Inside San Haven Sanatorium
This website is a constant reminder of how things change over time, those reminders frequently coming in the form of a photograph that shows a crumbling structure, a little less stout than when we last photographed it. Sometimes though, the reminders come in the form of a story, an email from a visitor. In this case, we received an email from a former ten-year-old patient at San Haven Sanatorium and we’re reminded that sometimes it’s a change in our culture which leads to abandonment.
Mary found our website, and after perusing the San Haven galleries, sent us an email.
Your pictures brought back a lot of scarier memories. None of them good. I was a patient at San Haven from March 1963 to July 1963. I was there. They thought I had TB because I reacted to the shot.
Her email immediately got my attention and I contacted Mary with the hope that she would share more of her story.
San Haven was a tuberculosis Sanatorium near Dunseith, founded in 1909, which eventually became a home for the developmentally disabled. It has frequently been the subject of controversy, usually a dispute between those who insist no wrongdoing or neglect ever took place at San Haven and those who want to make sure it never happens again. Firsthand accounts from former patients could illuminate this conversation.
I asked Mary to tell us more and she started with…
…the day my Mom and Dad took me there. It was cold and it took three hours to drive there. I met the doctors [and thought] they talked funny. I didn’t know they were going to leave me there even though they packed my dolls and some clothes. My Mom wasn’t sure they were even going to leave me there, so they left and said they would be back to see me the next day.
I asked Mary to explain this point. What kind of shot was it she reacted to? When did she know that her Mom and Dad would be leaving her there?
It was a TB scrape . They have a instrument with several needles. They pierce the forearm and wait three days and if you react with a red spot then you have to have a chest x-ray to see if you have spots in your lungs. I have no idea why my Mom did it to us kids. Maybe she heard it on TV that there was cases of TB and went to the doctor. After us three girls reacted the whole school was tested as well as several other people. No one around here reacted so the doctor said that us three girls may have been walking together and some one spit on the sidewalk that actually had TB and we contracted it. That was one explanation. The doctor contacted the state AMA and they told him that we had to go to San Haven or Grand Forks because they were the only places that was close enough to go to. They knew that it was a possibility that I would have to stay there but we weren’t sure until we actually got there.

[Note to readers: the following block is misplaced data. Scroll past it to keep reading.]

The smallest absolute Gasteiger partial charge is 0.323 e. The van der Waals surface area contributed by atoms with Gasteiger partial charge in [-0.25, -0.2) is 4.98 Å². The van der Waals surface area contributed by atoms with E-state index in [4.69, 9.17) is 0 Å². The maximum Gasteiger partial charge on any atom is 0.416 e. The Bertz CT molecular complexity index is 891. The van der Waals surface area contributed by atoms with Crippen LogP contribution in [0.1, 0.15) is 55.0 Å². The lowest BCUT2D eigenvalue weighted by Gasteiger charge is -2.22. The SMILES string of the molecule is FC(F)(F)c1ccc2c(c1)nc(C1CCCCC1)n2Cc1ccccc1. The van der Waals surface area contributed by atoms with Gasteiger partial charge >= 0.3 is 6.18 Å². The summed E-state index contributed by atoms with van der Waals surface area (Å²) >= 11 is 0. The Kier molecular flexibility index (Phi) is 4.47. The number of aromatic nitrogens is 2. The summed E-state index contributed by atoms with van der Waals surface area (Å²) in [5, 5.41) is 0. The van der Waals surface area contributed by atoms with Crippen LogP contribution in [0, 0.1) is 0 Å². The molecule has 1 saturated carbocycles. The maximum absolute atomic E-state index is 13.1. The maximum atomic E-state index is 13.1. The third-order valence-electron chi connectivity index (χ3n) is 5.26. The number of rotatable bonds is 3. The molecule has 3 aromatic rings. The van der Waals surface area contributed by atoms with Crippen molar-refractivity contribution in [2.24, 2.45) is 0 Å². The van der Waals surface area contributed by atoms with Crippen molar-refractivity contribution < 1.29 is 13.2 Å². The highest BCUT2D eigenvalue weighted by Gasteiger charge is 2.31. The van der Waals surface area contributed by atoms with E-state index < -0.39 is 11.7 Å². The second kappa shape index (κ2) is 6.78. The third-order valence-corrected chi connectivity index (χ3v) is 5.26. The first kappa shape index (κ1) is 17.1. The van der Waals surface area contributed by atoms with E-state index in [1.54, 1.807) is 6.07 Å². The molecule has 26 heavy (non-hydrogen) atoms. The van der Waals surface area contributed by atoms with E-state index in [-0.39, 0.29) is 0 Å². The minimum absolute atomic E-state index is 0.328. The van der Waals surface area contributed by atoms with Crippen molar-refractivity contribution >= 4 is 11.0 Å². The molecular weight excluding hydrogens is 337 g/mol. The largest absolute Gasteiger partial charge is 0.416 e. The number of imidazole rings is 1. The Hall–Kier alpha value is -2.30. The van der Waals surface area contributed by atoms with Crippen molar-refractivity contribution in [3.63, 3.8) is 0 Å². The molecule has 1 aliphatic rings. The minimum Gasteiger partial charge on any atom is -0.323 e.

The situation as it was: a ten-year-old girl quarantined for tuberculosis in a massive sanatorium three hours from home.
So they took me to a room which held 3 bunk beds and two single hospital beds. I was on the 2nd floor in the women section. I was in a room with 6 other girls ranging from 9 to 17. I was 10. They put me on the top bunk.
Five beds for seven girls.
The two older girls were watching tv and smoking as were the others even the 9 yr old. They all looked at me rather strangely being as I was the only white girl. So I got up on my bunk and started to talk to my dolls. The older ones told me to shut up but I kind of ignored them. It made them mad and they got up and pulled me off the bed, threw me on the floor, put a chair over me and threatened to burn me with a cigarette. I was very quiet after that.
Mary’s reference to being the only “white girl” is just the tip of a very large iceberg of regional feelings on race and politics, partly because the hospital is located in tribal territory in a very conservative, predominantly white state and partly because of the impact the hospital had on the local economy in neighboring Dunseith. All that aside, and beyond a government versus private industry argument which remains perpetually unsettled, there is an important legacy to the abandonment of San Haven, which we’ll get to in part two.
There was 1 bathroom for 20 women. In the bathroom there was one tub, no shower, two stools, and two sinks.
It wasn’t long and the older girls escaped, but they came back and brought head lice with them. When they brought the lice they took us upstairs to a bathroom that had a shower, stool and a sink and washed our hair with kerosene. My hair was down to my waist and when my Mom found out about our little bugs she brought her neighbor and she cut my hair real short. That was the first time I had my hair cut short.
I was moved nearly to tears as I read this, imagining a ten year old girl getting her hair cut short for the first time in this terrible place, under such awful circumstances. I’m willing to speculate that the head lice were always blamed on the girls who escaped. Parasites like head lice were a continuing problem at places like San Haven in the 1960s. At any rate, on the subject of the older girls, Mary says:
Then they moved them to a different room or they escaped again but I didn’t see them around anymore. So that left 4 of us girls in the room together and we got our own beds.
That’s only the beginning of the story of a former patient of San Haven Sanatorium — a ten-year-old girl with a questionable TB diagnosis. When I asked Mary about her misdiagnosis, she was forgiving.
They did not have the resources that we have now but I don’t blame my doctor for any of this because he knew it wasn’t TB but the state said we had to go.
In part two, daily life at San Haven, what Mary found on the third floor, and what it took to secure her release from San Haven.
See also: San Haven Sanatorium in the 1930s.
See also: San Haven Sanatorium 2012.
Photos by Troy Larson and Terry Hinnenkamp, copyright Sonic Tremor Media LLC
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